UPDATE: The 2011 Secret Santa Name Picker Script

Jennifer Payne | November 22nd, 2011

Last year, we published the source code we used to draw names out of our virtual hat to decide who would be giving a gift to whom as part of our annual t-shirt exchange tradition. However, a quick glance at that old code reveals its problems:

1. It’s inefficient. It uses brute force to match a set of givers to a set of recipients, then it checks to see that no one was assigned to give a gift to themselves. This works OK for small sets, but for larger sets it is very inefficient.

2. It creates the potential that two people will exchange gifts with each other. This is not a bad thing in and of itself; it’s just that if you think about the entire set in terms of a graph, the graph has the potential to lose connectivity. In larger sets, you may have many subsets of gift exchangers without any connectivity between each group. This would be particularly bad if you were trying to create the world’s largest gift exchange, as reddit is attempting to do this year with its Secret Santa program; it would be a shame if you were trying to break the record only to discover that rather than one humongous group exchanging gifts, you had 2 or 3 unconnected groups exchanging gifts. Something like that in a small group would look like the following:

Ideally, we’d prefer to have something like this (a directed cycle graph):

Fortunately, something like this in programming is easy—much easier than what what we tried to do last year. (In my defense, I did write last year’s script in a few minutes without thinking about it much.)

To represent a directed cycle graph as a data structure, you can use a circularly linked list. For the very simple code implementation below, I’m going to use a shuffled array and iterate through it once. For the last node, I’m going to use a stored reference to the first node to complete the circle. However, for more advanced programs, you would probably use a modified version of SplDoublyLinkedList where nextNode for the last node always returns the first node (and prevNode for the first node always returns the last node).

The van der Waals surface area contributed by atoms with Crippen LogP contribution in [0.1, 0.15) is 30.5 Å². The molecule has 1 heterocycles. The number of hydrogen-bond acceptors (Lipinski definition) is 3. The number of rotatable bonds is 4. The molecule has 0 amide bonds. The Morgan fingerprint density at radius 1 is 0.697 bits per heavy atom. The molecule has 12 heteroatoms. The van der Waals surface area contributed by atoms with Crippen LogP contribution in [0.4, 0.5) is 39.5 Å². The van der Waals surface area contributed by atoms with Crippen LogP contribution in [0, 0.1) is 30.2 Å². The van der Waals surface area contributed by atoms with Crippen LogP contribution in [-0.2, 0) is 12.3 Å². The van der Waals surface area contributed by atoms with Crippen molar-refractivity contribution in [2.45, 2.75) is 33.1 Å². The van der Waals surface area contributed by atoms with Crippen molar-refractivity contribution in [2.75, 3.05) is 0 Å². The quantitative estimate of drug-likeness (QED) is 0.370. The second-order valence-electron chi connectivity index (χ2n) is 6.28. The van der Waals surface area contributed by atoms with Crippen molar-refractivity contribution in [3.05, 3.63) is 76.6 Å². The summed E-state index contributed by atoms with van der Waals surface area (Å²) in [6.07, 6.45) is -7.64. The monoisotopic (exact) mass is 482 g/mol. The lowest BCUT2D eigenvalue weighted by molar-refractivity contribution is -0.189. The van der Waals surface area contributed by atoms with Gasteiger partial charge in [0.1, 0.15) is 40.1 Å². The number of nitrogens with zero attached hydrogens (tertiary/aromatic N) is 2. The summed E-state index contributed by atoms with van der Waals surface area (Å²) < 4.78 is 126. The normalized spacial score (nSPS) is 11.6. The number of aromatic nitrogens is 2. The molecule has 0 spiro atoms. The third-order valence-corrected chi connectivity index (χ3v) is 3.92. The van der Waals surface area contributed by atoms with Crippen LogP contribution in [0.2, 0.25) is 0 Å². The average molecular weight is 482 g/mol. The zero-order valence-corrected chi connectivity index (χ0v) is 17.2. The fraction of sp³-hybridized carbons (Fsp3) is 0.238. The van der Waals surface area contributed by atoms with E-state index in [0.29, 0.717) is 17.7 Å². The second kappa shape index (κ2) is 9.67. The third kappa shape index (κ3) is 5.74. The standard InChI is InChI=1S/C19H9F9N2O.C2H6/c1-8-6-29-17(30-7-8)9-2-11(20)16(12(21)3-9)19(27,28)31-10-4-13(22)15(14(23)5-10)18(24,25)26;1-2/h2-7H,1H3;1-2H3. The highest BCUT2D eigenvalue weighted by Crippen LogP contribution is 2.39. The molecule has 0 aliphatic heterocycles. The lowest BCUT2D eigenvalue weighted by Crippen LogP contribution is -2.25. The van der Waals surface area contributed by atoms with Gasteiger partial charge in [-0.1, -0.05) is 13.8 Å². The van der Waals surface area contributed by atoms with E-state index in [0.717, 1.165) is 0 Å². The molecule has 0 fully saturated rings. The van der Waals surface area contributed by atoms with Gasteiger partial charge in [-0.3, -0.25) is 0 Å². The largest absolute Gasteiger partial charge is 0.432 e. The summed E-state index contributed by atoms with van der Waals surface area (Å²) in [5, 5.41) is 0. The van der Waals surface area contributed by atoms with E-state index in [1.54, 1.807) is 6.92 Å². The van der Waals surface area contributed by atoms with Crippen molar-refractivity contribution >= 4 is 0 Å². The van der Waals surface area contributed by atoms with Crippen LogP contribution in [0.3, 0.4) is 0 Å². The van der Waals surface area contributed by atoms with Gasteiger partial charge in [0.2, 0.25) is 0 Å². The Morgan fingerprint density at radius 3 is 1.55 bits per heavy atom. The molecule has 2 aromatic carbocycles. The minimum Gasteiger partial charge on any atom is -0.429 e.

$emails = array(

// shuffle the emails

// grab the first person
$giver = $first_person = array_shift($emails);

while (null != ($givee = array_shift($emails))) {

give($giver, $givee);

// now the givee becomes the giver
$giver = $givee;

// once we reach this point, the final givee is the first person
give($giver, $first_person);

function give($giver, $givee) {
echo(sprintf('%s gives to %s', $giver, $givee));

See, much simpler than last years. Happy holidays, folks!

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John Reeve
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John Reeve

John is a co-founder, web designer and developer at Pelago. His blog posts are inspired by everyday encounters with designers, developers, creatives and small businesses in general. John is an avid reader and road cyclist.
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Jennifer Payne
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Jennifer Payne

Jennifer is the Director of Quality and Efficiency at Pelago. Her blog posts are based largely on her experience working with teams to improve harmony and productivity. Jennifer is a cat person.
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Michael Payne
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Michael Payne

Michael is a co-founder and product architect at Pelago. His contributions stem from experiences managing the development process behind web sites and web-based applications such as Intervals. Michael drives a 1990 Volkswagen Carat with a rebuilt 2.4 liter engine from GoWesty.
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